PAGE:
Back Page Blog: February 2019February 8, 2019
Working With Groups; Recognizing a True Diva
Mike Levine, Mix Technology Editor, Studio
Mixing by Committee—The Perils and Possibilities: I’m currently mixing an 11-song album project with a band that I play with. I’m the only one in the group who has a studio and mixing skills, so I’ve been doing the initial work myself—cleaning up and editing tracks, setting basic levels, adding EQ, compression and ambience effects—basically getting a rough mix together. Then my bandmates attend mix sessions where we move the songs closer to completion. Nobody has final say; we’re co-producing the project.
Early on, these communal sessions were often stressful because some of the other band members asked for adjustments that went counter to my mixing instincts, and in some cases seemed to me to be really over the top. For example, requests to turn up lead elements (both vocal and instrumental) much louder than I would ever have considered, or to mix the drums lower than what most would consider normal.
After a few tough sessions, I realized that I needed to chill out a little and pick my battles, rather than arguing against everything that went against what I thought was best for the song. Thankfully, the other band members had a corresponding change of attitude, and, ever since then, the sessions have been considerably less stressful and much more productive.
The biggest takeaway for me has been that while it has at times been difficult to come to a consensus about particular aspects of a mix, the disagreements and back and forth have often proved fruitful. Combining creative visions can bring an infusion of new ideas. When tempered a bit, some of their out-of-the-box suggestions have worked quite well. It made me realize that it’s easy to get stuck in one’s own vision of what a mix should sound like, and having other voices chiming in can provide a fresh perspective.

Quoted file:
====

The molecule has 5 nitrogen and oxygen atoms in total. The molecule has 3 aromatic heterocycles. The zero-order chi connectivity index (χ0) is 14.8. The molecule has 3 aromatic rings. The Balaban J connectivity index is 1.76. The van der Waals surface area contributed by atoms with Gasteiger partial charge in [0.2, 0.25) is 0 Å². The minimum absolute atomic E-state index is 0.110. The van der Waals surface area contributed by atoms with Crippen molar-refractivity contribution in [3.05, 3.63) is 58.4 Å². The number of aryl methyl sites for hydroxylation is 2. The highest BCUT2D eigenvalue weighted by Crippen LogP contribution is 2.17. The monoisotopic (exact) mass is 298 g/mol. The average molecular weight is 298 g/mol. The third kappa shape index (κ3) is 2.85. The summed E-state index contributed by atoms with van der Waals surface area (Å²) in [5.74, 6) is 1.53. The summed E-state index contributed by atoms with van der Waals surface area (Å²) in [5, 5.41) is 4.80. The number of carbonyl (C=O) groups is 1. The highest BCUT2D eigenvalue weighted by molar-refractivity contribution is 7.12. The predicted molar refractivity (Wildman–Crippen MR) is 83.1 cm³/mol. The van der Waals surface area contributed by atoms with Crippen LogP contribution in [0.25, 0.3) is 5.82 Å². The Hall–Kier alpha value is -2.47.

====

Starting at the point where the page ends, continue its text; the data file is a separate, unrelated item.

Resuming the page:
Product of the Month: Audient ID44: Like the other interfaces in the ID series, the ID44 is equipped with the same preamps that Audient uses in consoles like its ASP8024-HE. The ID44 features four analog inputs and outputs, but augments them with two ADAT inputs and two ADAT outputs, bringing the total possible channel count to 20 in and 24 out. Like the ID22, each input channel features a gain knob, phantom power switch, a –10 dB pad switch and a highpass filter, as well as signal-present and peak lights. New on the ID44 are insert send and return jacks on channels 1 and 2, which let you connect outboard gear into the recording path.
In conjunction with the new version of the ID low-latency DSP mixer software, you can set up four separate monitor mixes, and you even get a talkback button, where you can assign any mic connected to your Mac or PC to it.
Steve La Cerra: Mix Technology Editor, Live
The Real Deal: The word diva gets thrown around like old socks these days, slapped on as a label for just about any female singer with a charting hit. Leontyne Price, Birgit Nilsson and Beverly Sills were true opera divas. They were able to deliver the goods, performing difficult roles with a level of remarkable consistency…and no lip-synching (!).
This past year the music industry lost a true pop diva when Aretha Franklin passed, another artist who delivered the goods with skill, emotion and consistency. I never had the opportunity to work with any of these artists, so I cannot speak about whether their temperament fit the stereotype of a diva, but if I could sing like any of them, I'd probably be a wee bit temperamental, too.
A few days ago, I saw a performance of Mozart's The Magic Flute at the Metropolitan Opera in New York. The entire cast was excellent, but the one performer who really impressed me was the soprano who sang the role of Queen of The Night, Kathryn Lewek. I'm no expert in the field of opera, but my mom is a huge fan. So growing up, I became familiar with some of the repertoire. I was hoping to hear a first-rate performance of the "Der Hölle Rache" (aka, the "Queen of the Night” aria), and Lewek did not disappoint.
I'm not sure that any mortal soprano can actually nail that aria, but Lewek's performance blew me away. The amount of control she has over her voice and the accuracy of her pitch (skills that few pop singers possess) were remarkable. The fact that the aria is so incredibly difficult to sing made it all the more impressive. Notably absent were any of the safety nets such as pitch correction or backup tracks that we’ve come to expect while witnessing performances by the so-called “pop divas” of this era. Nope. Lewek was the real deal.
Product of the Month: PreSonus Fat Channel Collection, Volume 1: Designed for use in conjunction with its StudioLive Series III mixers, the Fat Channel Collection of plug-ins from PreSonus can be used to expand existing Fat Channel processing capabilities. Volume 1’s comprehensive set of plug-ins includes an assortment of compressors and EQs meticulously modeled after popular hardware units. Compressor types include FET, tube, optical and VCA, while EQs include Pultec-style, Baxandall and a classic British EQ model.
Plug-ins are downloaded directly into the mixers and may be authorized for use on up to five mixers. Once the plug-ins are installed, they are accessed using the Models menu in the compressor or EQ overview screens.